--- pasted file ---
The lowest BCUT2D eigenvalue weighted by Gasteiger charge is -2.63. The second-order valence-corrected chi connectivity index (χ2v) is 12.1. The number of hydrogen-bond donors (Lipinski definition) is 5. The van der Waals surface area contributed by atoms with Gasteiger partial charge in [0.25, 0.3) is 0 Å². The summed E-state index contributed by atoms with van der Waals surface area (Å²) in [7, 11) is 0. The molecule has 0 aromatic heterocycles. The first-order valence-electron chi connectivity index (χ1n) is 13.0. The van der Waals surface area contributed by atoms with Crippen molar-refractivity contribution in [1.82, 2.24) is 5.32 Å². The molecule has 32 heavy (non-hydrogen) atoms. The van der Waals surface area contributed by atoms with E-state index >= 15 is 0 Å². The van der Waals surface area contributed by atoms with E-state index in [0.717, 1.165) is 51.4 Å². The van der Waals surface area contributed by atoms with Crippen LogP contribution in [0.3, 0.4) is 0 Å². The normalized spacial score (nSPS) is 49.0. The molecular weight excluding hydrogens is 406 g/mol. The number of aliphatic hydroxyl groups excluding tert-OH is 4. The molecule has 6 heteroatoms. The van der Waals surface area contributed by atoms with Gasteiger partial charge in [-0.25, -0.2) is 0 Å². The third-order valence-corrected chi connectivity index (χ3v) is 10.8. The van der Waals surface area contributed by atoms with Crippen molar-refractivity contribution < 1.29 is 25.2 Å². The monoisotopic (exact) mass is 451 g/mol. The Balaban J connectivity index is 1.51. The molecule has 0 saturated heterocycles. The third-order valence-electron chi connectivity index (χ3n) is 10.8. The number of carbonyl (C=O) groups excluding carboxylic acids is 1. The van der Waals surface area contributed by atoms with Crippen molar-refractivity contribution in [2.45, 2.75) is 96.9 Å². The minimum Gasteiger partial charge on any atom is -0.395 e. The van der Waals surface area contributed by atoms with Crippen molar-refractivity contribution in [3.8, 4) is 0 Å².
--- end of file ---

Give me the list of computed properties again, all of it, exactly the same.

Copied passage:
The lowest BCUT2D eigenvalue weighted by Gasteiger charge is -2.63. The second-order valence-corrected chi connectivity index (χ2v) is 12.1. The number of hydrogen-bond donors (Lipinski definition) is 5. The van der Waals surface area contributed by atoms with Gasteiger partial charge in [0.25, 0.3) is 0 Å². The summed E-state index contributed by atoms with van der Waals surface area (Å²) in [7, 11) is 0. The molecule has 0 aromatic heterocycles. The first-order valence-electron chi connectivity index (χ1n) is 13.0. The van der Waals surface area contributed by atoms with Crippen molar-refractivity contribution in [1.82, 2.24) is 5.32 Å². The molecule has 32 heavy (non-hydrogen) atoms. The van der Waals surface area contributed by atoms with E-state index >= 15 is 0 Å². The van der Waals surface area contributed by atoms with E-state index in [0.717, 1.165) is 51.4 Å². The van der Waals surface area contributed by atoms with Crippen LogP contribution in [0.3, 0.4) is 0 Å². The normalized spacial score (nSPS) is 49.0. The molecular weight excluding hydrogens is 406 g/mol. The number of aliphatic hydroxyl groups excluding tert-OH is 4. The molecule has 6 heteroatoms. The van der Waals surface area contributed by atoms with Gasteiger partial charge in [-0.25, -0.2) is 0 Å². The third-order valence-corrected chi connectivity index (χ3v) is 10.8. The van der Waals surface area contributed by atoms with Crippen molar-refractivity contribution < 1.29 is 25.2 Å². The monoisotopic (exact) mass is 451 g/mol. The Balaban J connectivity index is 1.51. The molecule has 0 saturated heterocycles. The third-order valence-electron chi connectivity index (χ3n) is 10.8. The number of carbonyl (C=O) groups excluding carboxylic acids is 1. The van der Waals surface area contributed by atoms with Crippen molar-refractivity contribution in [2.45, 2.75) is 96.9 Å². The minimum Gasteiger partial charge on any atom is -0.395 e. The van der Waals surface area contributed by atoms with Crippen molar-refractivity contribution in [3.8, 4) is 0 Å².